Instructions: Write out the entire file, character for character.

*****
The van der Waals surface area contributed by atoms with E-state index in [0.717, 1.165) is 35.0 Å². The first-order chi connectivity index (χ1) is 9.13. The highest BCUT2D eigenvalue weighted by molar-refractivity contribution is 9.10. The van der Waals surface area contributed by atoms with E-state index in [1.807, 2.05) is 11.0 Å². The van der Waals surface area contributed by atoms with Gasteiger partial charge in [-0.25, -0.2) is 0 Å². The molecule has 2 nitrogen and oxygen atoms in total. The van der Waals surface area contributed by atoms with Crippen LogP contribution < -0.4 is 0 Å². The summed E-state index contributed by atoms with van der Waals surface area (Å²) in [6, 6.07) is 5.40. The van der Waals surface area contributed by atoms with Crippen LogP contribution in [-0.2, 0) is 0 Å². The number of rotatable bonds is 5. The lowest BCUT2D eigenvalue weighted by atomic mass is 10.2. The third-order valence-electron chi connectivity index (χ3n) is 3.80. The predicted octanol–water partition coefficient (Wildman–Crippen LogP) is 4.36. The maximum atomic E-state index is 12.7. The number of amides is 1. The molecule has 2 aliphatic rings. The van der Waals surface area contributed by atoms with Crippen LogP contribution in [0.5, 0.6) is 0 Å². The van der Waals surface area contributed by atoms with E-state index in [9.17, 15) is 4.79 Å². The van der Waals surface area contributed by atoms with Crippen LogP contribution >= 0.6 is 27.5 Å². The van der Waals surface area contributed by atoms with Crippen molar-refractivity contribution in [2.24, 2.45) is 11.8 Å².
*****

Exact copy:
The van der Waals surface area contributed by atoms with E-state index in [0.717, 1.165) is 35.0 Å². The first-order chi connectivity index (χ1) is 9.13. The highest BCUT2D eigenvalue weighted by molar-refractivity contribution is 9.10. The van der Waals surface area contributed by atoms with E-state index in [1.807, 2.05) is 11.0 Å². The van der Waals surface area contributed by atoms with Gasteiger partial charge in [-0.25, -0.2) is 0 Å². The molecule has 2 nitrogen and oxygen atoms in total. The van der Waals surface area contributed by atoms with Crippen LogP contribution < -0.4 is 0 Å². The summed E-state index contributed by atoms with van der Waals surface area (Å²) in [6, 6.07) is 5.40. The van der Waals surface area contributed by atoms with Crippen LogP contribution in [-0.2, 0) is 0 Å². The number of rotatable bonds is 5. The lowest BCUT2D eigenvalue weighted by atomic mass is 10.2. The third-order valence-electron chi connectivity index (χ3n) is 3.80. The predicted octanol–water partition coefficient (Wildman–Crippen LogP) is 4.36. The maximum atomic E-state index is 12.7. The number of amides is 1. The molecule has 2 aliphatic rings. The van der Waals surface area contributed by atoms with Crippen LogP contribution in [0.5, 0.6) is 0 Å². The van der Waals surface area contributed by atoms with E-state index in [9.17, 15) is 4.79 Å². The van der Waals surface area contributed by atoms with Crippen LogP contribution >= 0.6 is 27.5 Å². The van der Waals surface area contributed by atoms with Crippen molar-refractivity contribution in [2.24, 2.45) is 11.8 Å².